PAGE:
Pinatubo is a volcano located 100 km northwest of Manila city, Luzon Island, Philippines. Prior to its eruption, it was a little known volcano with a forested summit, dormant for 400 years. The Pinatubo eruption on 15 June 1991 was the second largest volcanic eruption of the 20th century. It lasted for nine hours and caused numerous large earthquakes due to the summit collapse and the creation of a caldera 2.5 kilometers (1.5 miles) in diameter. The caldera reduced the peak from 1745 meters (5725 feet) to 1485 meters (4872 feet). The famous attraction here is the crater of the volcano, forming a lake, and is surrounded by the caldera rim. The color of the water is changing depending on the season. Pinatubo is both within reach and well worth travelling for. It’s a relatively easy hike. The tour from Santa Juliana village consists of two parts: about one hour 4WD drive and 5.5 kilometer hike with 300 meter elevation.
What should you know to plan your trip?
What to bring along?
How to get there from Manila?
We left at around 7 am on a 4×4 jeep, with a guide.
It took us about an hour to get to the starting point of our hike. The drive was nice, taking us through moon like scenery with hills of ashes around, almost no vegetation, and little streams all over. It was very special and the off-road driving was fun. We got off in the middle of nowhere and started our hike up to the peak.The trail was simply gradual, with multiple stream crossings, and the last portion was through steep cemented stairs. The walk was not at all challenging. We made it to the camp in less than 2 hours.We then made it up to the top, which took another 20 minutes. Arguably, the Pinatubo Crater Lake is the highlight of your Pinatubo trek. The caldera was formed by the eruption of the mountain which displaced its pre-eruption summit about 1km northwards. The lake is about 2.5 kilometers wide, 600-800 meters deep, and has a surface area of about 1.8 square kilometers. With water that changes color, it's easy to see why a lot of people are charmed by its beauty. The lake has had its share of admirers both from local regions and abroad.A comfort room facility with water is available near the crater. Swimming is prohibited due to some casualty reports. Besides, the water is highly acidic and contains chemicals toxic to humans, such as arsenic. On our way back we could admire beautiful scenery and also carabaos, water buffalos national animals of the Philippines.Like it? Pin it!What did you think? Have you been to Pinatubo? Or perhaps you’re thinking of visiting there in the near future? Either way, I’d love to hear from you so please add your comments below.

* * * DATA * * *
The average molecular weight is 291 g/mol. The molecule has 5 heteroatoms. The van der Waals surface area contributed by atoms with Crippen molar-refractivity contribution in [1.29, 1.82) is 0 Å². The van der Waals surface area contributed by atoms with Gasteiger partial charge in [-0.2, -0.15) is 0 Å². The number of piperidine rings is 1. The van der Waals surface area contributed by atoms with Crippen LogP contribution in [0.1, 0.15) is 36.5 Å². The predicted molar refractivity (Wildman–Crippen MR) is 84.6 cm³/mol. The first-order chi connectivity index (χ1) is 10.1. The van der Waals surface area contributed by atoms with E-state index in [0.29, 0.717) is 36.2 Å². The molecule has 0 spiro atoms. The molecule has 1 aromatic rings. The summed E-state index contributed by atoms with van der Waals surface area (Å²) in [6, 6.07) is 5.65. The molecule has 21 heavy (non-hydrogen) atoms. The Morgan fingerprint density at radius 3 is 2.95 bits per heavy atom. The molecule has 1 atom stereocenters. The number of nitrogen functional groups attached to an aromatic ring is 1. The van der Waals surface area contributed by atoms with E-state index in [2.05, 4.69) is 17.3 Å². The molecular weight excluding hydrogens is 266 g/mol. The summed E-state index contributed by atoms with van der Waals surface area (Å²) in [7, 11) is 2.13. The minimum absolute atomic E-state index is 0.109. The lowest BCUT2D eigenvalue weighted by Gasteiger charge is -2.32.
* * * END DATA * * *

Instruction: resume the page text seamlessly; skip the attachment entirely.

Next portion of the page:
Author: Anita Sane
About the author
Anita is a part-time traveller, passionate photographer and a retired career woman from Latvia, travelling mostly solo for more than 15 years. She is a skilled travel planner who plans and executes her travels by herself. Anita wants to show you how to travel the world and open your mind to new experiences. Follow her on Facebook, Instagram, Pinterest, Twitter and Bloglovin.